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Employee Life Cycle Part 8: Employee Discipline & Termination

Hear from Paychex HR consultant Margie Bassford as she reveals some best practices for effective employee discipline.


Discover more about the employee life cycle:

Part 1: Paying Employees

Part 2: Proper Employee Documentation

Part 3: Human Rights & Discrimination Laws

Part 4: Paid Time Off

Part 5: Employee Behavior & Performance

Part 6: Workplace Safety

Part 7: Employee Handbook Policy

Part 9: Attracting & Retaining Talent

Part 10: Deepening Employee Engagement


When you hire employees, you hope that their tenure at your business is successful and lasting, but there may be times when you need to address certain employee issues. While it can be intimidating, the way you handle employee discipline can impact everything, from profitability and employee morale to turnover and potential litigation.

If you notice an employee exhibiting either a behavioral issue such as chronic lateness or absenteeism, or performance issues such as missed deadlines or the inability to achieve targeted goals, you may want to consider progressive discipline. This generally involves a series of steps – verbal warning, written warning, final warning and/or suspension, and lastly, if necessary, termination. These are designed to alter an employee's behavior or improve performance through specific feedback or additional training. Employers should take action as soon as they become aware of an issue or when company policies have been violated. Your other employees and maybe even your customers may be at stake.

Progressive discipline can also help you create a paper trail of documentation that can be useful should an employee file a wrongful termination or discrimination claim, or if the company wants to defend against a claim for unemployment benefits.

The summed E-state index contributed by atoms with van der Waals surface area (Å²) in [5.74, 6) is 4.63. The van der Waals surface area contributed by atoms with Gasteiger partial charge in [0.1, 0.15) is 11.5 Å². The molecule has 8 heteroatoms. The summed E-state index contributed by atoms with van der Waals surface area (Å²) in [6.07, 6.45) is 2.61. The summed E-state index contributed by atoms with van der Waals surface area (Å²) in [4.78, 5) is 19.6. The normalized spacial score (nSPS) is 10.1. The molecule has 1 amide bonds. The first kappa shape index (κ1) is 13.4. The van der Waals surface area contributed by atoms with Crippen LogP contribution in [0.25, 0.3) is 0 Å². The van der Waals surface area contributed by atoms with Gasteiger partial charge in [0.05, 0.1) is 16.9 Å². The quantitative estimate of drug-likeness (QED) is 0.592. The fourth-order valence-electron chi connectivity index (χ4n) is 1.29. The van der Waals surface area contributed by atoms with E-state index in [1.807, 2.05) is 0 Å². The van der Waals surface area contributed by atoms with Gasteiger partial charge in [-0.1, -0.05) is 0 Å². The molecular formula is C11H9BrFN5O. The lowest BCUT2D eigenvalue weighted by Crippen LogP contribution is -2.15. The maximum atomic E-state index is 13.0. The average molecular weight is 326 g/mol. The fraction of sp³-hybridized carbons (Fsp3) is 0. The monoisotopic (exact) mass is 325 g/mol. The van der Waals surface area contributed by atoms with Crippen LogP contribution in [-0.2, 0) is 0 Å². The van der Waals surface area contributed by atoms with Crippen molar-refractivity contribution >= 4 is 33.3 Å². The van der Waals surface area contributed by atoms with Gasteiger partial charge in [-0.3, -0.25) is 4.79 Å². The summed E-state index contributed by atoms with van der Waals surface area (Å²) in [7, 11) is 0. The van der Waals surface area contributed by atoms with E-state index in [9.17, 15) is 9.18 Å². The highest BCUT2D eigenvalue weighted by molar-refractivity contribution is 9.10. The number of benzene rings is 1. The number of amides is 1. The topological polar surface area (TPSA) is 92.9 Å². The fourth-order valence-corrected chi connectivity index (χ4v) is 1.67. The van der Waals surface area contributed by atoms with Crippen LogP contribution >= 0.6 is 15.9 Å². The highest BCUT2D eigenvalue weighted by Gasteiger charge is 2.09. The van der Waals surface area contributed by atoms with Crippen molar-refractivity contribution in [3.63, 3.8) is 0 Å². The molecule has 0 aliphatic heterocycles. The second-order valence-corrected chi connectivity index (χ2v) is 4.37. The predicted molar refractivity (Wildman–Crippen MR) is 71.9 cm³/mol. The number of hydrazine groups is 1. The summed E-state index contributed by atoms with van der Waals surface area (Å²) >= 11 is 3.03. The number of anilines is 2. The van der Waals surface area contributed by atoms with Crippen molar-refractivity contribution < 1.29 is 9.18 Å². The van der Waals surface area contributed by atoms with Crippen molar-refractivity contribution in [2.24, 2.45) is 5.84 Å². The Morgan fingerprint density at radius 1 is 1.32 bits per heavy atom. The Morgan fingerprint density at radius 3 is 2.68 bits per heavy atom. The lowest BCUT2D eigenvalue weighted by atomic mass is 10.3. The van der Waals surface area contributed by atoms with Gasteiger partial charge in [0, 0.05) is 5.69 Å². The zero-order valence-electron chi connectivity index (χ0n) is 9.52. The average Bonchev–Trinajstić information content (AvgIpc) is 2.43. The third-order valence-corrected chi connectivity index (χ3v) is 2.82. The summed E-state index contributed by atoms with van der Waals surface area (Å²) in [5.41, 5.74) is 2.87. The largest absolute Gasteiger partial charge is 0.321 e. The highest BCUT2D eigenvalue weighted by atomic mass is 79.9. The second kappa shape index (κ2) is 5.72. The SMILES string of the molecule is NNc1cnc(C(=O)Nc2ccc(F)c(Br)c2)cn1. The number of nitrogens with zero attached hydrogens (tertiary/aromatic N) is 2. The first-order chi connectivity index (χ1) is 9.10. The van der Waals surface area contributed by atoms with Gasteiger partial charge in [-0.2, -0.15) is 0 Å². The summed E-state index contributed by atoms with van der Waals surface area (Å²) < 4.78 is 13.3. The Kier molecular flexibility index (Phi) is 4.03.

Ideally, progressive discipline leads to improved behavior or performance. And sometimes it really is just awareness that helps employees make the necessary improvements. Unfortunately, there may be times when an employee's behavior or performance issues do not improve or even worsen to the point where termination is necessary. If this is the case, your supervisors and managers should consider how to mitigate the disruption to the company as well as to the employee.

The manner in which you notify an employee of termination could influence whether or not they sue for wrongful termination. This is why it's imperative that you ensure you have detailed and accurate documentation regarding the reasons for termination, minimize the pain to the exiting employee by making the process transparent and professional, and minimize the disturbance to the workplace by communicating what happened in a professional manner.

You will also need to request the return of company property, prepare the employee's final paycheck and separation letter or notice as required by state law, address the termination of benefits, and provide notification of health insurance continuation if applicable.

Whether employees leave voluntarily or lose their jobs through no fault of their own, the separation process can be difficult. Keep in mind this is a normal and manageable part of the employee life cycle.

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* This content is for educational purposes only, is not intended to provide specific legal advice, and should not be used as a substitute for the legal advice of a qualified attorney or other professional. The information may not reflect the most current legal developments, may be changed without notice and is not guaranteed to be complete, correct, or up-to-date.

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